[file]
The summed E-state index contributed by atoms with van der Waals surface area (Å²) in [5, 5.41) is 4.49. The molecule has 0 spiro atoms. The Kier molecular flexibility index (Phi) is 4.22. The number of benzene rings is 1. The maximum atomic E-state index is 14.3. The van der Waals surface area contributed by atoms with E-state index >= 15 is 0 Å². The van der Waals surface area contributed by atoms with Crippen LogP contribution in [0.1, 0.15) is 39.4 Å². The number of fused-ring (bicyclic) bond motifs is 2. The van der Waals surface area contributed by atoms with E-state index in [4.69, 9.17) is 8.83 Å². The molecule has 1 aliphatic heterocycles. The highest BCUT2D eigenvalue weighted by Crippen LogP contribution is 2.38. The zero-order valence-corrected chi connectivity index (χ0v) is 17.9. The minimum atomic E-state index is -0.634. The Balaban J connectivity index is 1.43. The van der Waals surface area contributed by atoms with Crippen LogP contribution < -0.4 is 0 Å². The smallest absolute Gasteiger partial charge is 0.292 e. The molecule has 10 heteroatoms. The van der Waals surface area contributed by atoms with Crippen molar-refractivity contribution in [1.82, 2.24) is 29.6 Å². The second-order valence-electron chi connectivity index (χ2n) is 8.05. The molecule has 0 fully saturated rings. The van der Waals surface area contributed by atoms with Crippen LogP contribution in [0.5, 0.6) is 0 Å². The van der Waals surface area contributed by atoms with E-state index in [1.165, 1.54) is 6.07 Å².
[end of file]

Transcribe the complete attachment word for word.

The summed E-state index contributed by atoms with van der Waals surface area (Å²) in [5, 5.41) is 4.49. The molecule has 0 spiro atoms. The Kier molecular flexibility index (Phi) is 4.22. The number of benzene rings is 1. The maximum atomic E-state index is 14.3. The van der Waals surface area contributed by atoms with E-state index >= 15 is 0 Å². The van der Waals surface area contributed by atoms with Crippen LogP contribution in [0.1, 0.15) is 39.4 Å². The number of fused-ring (bicyclic) bond motifs is 2. The van der Waals surface area contributed by atoms with E-state index in [4.69, 9.17) is 8.83 Å². The molecule has 1 aliphatic heterocycles. The highest BCUT2D eigenvalue weighted by Crippen LogP contribution is 2.38. The zero-order valence-corrected chi connectivity index (χ0v) is 17.9. The minimum atomic E-state index is -0.634. The Balaban J connectivity index is 1.43. The van der Waals surface area contributed by atoms with Crippen LogP contribution < -0.4 is 0 Å². The smallest absolute Gasteiger partial charge is 0.292 e. The molecule has 10 heteroatoms. The van der Waals surface area contributed by atoms with Crippen molar-refractivity contribution in [1.82, 2.24) is 29.6 Å². The second-order valence-electron chi connectivity index (χ2n) is 8.05. The molecule has 0 fully saturated rings. The van der Waals surface area contributed by atoms with Crippen LogP contribution in [0.5, 0.6) is 0 Å². The van der Waals surface area contributed by atoms with E-state index in [1.165, 1.54) is 6.07 Å².